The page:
By the time Andy Ingall was hired as Chelsea’s school superintendent, he’d been in the district administration for thirteen years. He’d been director of instruction under superintendent Dave Killips, and, when Killips retired last year after ten years on the job, the school board chose Ingall to succeed him.

That smooth transition didn’t happen in Dexter, where superintendent Mary Marshall resigned last October. Though Marshall had been with the district twenty years, rising from sixth-grade teacher to middle school principal to superintendent, she’d only had the top job since February 2011—and the school year had barely begun.

Larry Cobler, then and now Dexter’s school board president, says Marshall “did a very good job. She had a good following of people, and, though she had some who disagreed with her, they were in the minority.” Those who disagreed with her would likely include two former Dexter athletic directors, Scott Lucas, who was fired by Marshall in 2011, and Brett Steele, who resigned in 2012 because, Marshall said, he didn’t “share the same vision and philosophy as the higher administration does.”

Asked Marshall’s strengths, Cobler cites her “love of kids.” Asked her weaknesses, his list is longer. “Some people felt she micromanaged. One of the reasons we want a sitting superintendent for our next superintendent is that if you’ve never been a superintendent, it’s hard to make the transition from the classroom or building administration to superintendent, and she was just getting to that point when she left.”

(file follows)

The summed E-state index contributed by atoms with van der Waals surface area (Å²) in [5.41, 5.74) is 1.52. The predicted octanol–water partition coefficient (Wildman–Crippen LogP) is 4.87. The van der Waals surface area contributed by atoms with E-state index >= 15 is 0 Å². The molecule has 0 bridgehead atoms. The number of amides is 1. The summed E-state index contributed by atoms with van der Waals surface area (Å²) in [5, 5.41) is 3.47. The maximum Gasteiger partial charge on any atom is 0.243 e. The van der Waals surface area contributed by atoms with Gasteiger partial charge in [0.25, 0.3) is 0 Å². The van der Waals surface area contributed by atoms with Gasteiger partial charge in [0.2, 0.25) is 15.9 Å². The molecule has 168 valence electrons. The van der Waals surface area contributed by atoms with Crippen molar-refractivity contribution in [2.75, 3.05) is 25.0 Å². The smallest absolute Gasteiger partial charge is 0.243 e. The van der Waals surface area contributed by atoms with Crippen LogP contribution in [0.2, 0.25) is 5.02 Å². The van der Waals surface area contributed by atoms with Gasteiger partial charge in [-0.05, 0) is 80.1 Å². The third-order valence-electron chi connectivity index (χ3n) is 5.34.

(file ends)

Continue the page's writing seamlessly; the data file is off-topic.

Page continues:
“I don’t agree [with those criticisms],” says Marshall in a phone interview from her new job. While being superintendent in Dexter is “a very challenging job,” she says, she left because “my husband and I always dreamed we’d live on this side of the state. We fell in love with Pentwater.” Being superintendent there should also be a lot less demanding: while Dexter has 3,523 pupils, Pentwater has just 283.

Beyond someone with previous experience, Cobler says, the board sought a superintendent who understands that the district has “a very collaborative relationship with the teachers’ union, and they have to be comfortable with that. We’ve never had confrontations with our union. And we need someone who can make a decision.”

When first interviewed in late April, Cobler said the search was “going slower than we hoped. We had a pool of thirty to thirty-five candidates, and out of that there were three we thought were potential candidates, but none we wanted to go forward with.”

As the Observer went to press in late May, though, things were looking up. After reviewing a new crop of candidates, the board was zeroing in on Adrian superintendent Chris Timmis. “We will have a public interview on June 4th and a visit to Adrian the following week,” wrote Cobler in an email. “I expect that the board will make a decision shortly after the site visit.”

Born in 1973, Timmis grew up in Wyandotte and graduated from Adrian College, where he majored in math and education. He taught in Royal Oak and in Southgate before returning to Adrian six years ago, first as high school principal, then as superintendent. The districts are roughly similar in size—Adrian currently has 3,100 students—and budget—both have $32 million budgets this year.

Timmis figures he’s got a “pretty good chance” of getting the job. “It’s a unique situation,” he explains. “They’re only interviewing one candidate.” If interviews and the site visit go well, Timmis could start as early as mid-July, in time for the next school year.

Update: In June, the Dexter Community Schools hired Chris Timmis as their next superintendent.